The Do’s and Don'ts of Ranked Choice Voting

June 11, 2021 4:18 PM

Ranked Choice Voting is coming to NYC elections this month. With Ranked Choice Voting, individuals can rank up to 5 candidates for a given race, rather than the traditional method of choosing one single candidate.

Before you head to the polls, here are a few things to make sure you do and some other mistakes to avoid on your ranked ballot.

DO vote for up to 5 candidates for a given race, without hurting your 1st choice candidate.

  • You can rank one candidate, five candidates, or any number in between.
  • It is important to know that ranking more candidates only gives you more of a say in the outcome of the election. It does not hurt your 1st choice candidate whatsoever.
  • This is why: Only if your first place is eliminated from the election will your vote be redistributed to your 2nd choice candidate, and so on. In other words, if your 1st choice candidate is never eliminated, your 2nd choice vote remains on the back burner and that 2nd choice candidate will not get the support of your vote.

DO NOT vote for your favorite candidate — or any candidate— more than once.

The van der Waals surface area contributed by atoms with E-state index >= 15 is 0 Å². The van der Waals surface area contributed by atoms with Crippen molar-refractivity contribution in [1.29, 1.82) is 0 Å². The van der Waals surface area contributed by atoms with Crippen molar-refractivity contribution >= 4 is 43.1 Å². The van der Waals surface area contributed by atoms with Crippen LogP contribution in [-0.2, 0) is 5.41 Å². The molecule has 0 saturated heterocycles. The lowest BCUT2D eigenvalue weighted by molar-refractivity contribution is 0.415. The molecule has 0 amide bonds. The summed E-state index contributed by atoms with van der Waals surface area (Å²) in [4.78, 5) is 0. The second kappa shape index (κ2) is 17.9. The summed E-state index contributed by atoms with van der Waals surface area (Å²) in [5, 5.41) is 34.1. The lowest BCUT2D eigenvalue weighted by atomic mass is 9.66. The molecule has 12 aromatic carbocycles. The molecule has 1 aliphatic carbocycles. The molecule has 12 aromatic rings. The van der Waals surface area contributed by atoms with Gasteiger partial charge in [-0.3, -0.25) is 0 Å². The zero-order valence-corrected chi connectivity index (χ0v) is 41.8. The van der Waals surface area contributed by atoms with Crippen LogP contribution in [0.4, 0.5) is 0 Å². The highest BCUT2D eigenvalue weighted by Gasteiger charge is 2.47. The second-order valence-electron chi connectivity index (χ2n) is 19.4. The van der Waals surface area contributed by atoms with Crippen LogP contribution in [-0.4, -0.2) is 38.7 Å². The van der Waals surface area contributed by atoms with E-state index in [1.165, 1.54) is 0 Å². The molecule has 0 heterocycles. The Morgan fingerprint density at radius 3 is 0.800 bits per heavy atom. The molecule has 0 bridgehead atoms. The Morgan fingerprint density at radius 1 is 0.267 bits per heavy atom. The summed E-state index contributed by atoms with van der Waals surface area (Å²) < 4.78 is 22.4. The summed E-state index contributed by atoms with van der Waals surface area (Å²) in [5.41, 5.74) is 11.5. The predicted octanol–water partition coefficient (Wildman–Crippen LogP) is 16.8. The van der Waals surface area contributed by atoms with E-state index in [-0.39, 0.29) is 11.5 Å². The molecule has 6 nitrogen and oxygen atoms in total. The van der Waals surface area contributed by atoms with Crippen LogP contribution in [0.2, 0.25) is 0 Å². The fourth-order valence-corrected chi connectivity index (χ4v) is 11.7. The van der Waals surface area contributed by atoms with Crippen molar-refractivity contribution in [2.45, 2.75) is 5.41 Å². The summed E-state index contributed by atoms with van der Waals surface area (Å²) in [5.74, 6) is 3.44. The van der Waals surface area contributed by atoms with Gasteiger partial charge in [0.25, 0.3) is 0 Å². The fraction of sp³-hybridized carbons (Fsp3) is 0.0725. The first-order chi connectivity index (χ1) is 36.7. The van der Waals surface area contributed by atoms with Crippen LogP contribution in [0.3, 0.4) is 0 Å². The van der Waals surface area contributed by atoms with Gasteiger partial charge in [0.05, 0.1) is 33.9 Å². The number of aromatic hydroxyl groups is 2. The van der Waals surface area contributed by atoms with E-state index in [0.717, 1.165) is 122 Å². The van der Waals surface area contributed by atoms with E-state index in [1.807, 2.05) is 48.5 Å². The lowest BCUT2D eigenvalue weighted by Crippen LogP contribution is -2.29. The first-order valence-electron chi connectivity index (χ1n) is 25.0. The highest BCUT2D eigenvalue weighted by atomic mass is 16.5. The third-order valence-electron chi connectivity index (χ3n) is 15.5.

• Some voters may incorrectly think ranking their first choice candidate for all 5 spots will boost their prospects, but it actually achieves the opposite. Marking any candidate more than once will effect whether your vote is counted, so DO NOT DO THIS!

DO know the dates for the upcoming elections!

  • Ranked Choice Voting will be used for the NYC local and primary elections. Early voting is open from June 12th to June 20th, and Election Day is Tuesday, June 22nd. We’ve endorsed Eric Adams for NYC Mayor, Corey Johnson for Comptroller, Donovan Richards for Queens Borough President, and Mark Levine for Manhattan Borough President. We've also endorsed over 40 candidates that support our Union for NYC City Council. Support your Union by voting for these pro-union candidates!

DO NOT give any candidates the same ranking

  • You can mark only ONE candidate for 1st choice, ONE candidate for 2nd choice, ONE candidate for 3rd choice, and so on. Ranking two candidates as your first choice, for example, will get your ballot thrown out.

And if this is all too much, just stick to this: rank up to five candidates, and each candidate only once. With these simple rules in mind, get excited knowing your vote has the potential to go even farther in these upcoming primary and special elections.